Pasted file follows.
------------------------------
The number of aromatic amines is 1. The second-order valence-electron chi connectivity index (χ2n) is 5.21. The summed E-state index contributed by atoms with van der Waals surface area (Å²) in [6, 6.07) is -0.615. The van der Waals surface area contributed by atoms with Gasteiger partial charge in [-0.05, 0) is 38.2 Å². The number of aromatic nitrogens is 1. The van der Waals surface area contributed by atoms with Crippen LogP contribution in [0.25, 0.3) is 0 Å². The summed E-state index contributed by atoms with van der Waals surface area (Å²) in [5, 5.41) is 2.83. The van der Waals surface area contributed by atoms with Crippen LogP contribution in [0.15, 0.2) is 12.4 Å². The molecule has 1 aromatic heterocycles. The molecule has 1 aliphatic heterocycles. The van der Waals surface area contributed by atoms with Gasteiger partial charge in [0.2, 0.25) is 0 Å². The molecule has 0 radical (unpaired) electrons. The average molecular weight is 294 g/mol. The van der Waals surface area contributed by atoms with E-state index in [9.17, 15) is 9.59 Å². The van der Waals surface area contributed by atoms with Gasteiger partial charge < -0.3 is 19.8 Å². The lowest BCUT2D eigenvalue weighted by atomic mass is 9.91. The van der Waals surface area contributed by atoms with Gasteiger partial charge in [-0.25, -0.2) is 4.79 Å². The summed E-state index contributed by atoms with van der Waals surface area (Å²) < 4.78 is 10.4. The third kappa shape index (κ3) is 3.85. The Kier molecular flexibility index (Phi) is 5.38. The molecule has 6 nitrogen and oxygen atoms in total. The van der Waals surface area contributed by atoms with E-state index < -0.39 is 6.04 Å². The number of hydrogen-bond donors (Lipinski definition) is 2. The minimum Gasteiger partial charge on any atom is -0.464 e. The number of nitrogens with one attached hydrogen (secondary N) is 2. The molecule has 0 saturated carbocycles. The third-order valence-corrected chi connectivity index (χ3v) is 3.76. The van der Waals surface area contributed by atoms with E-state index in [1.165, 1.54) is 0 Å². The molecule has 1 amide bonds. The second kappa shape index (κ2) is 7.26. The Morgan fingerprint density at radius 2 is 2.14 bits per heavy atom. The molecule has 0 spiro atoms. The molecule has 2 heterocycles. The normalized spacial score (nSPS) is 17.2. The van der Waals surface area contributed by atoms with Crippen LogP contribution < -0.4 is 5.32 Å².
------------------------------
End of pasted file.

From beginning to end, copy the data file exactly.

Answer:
The number of aromatic amines is 1. The second-order valence-electron chi connectivity index (χ2n) is 5.21. The summed E-state index contributed by atoms with van der Waals surface area (Å²) in [6, 6.07) is -0.615. The van der Waals surface area contributed by atoms with Gasteiger partial charge in [-0.05, 0) is 38.2 Å². The number of aromatic nitrogens is 1. The van der Waals surface area contributed by atoms with Crippen LogP contribution in [0.25, 0.3) is 0 Å². The summed E-state index contributed by atoms with van der Waals surface area (Å²) in [5, 5.41) is 2.83. The van der Waals surface area contributed by atoms with Crippen LogP contribution in [0.15, 0.2) is 12.4 Å². The molecule has 1 aromatic heterocycles. The molecule has 1 aliphatic heterocycles. The van der Waals surface area contributed by atoms with Gasteiger partial charge in [0.2, 0.25) is 0 Å². The molecule has 0 radical (unpaired) electrons. The average molecular weight is 294 g/mol. The van der Waals surface area contributed by atoms with E-state index in [9.17, 15) is 9.59 Å². The van der Waals surface area contributed by atoms with Gasteiger partial charge < -0.3 is 19.8 Å². The lowest BCUT2D eigenvalue weighted by atomic mass is 9.91. The van der Waals surface area contributed by atoms with Gasteiger partial charge in [-0.25, -0.2) is 4.79 Å². The summed E-state index contributed by atoms with van der Waals surface area (Å²) < 4.78 is 10.4. The third kappa shape index (κ3) is 3.85. The Kier molecular flexibility index (Phi) is 5.38. The molecule has 6 nitrogen and oxygen atoms in total. The van der Waals surface area contributed by atoms with E-state index < -0.39 is 6.04 Å². The number of hydrogen-bond donors (Lipinski definition) is 2. The minimum Gasteiger partial charge on any atom is -0.464 e. The number of nitrogens with one attached hydrogen (secondary N) is 2. The molecule has 0 saturated carbocycles. The third-order valence-corrected chi connectivity index (χ3v) is 3.76. The van der Waals surface area contributed by atoms with E-state index in [1.165, 1.54) is 0 Å². The molecule has 1 amide bonds. The second kappa shape index (κ2) is 7.26. The Morgan fingerprint density at radius 2 is 2.14 bits per heavy atom. The molecule has 0 spiro atoms. The molecule has 2 heterocycles. The normalized spacial score (nSPS) is 17.2. The van der Waals surface area contributed by atoms with Crippen LogP contribution < -0.4 is 5.32 Å².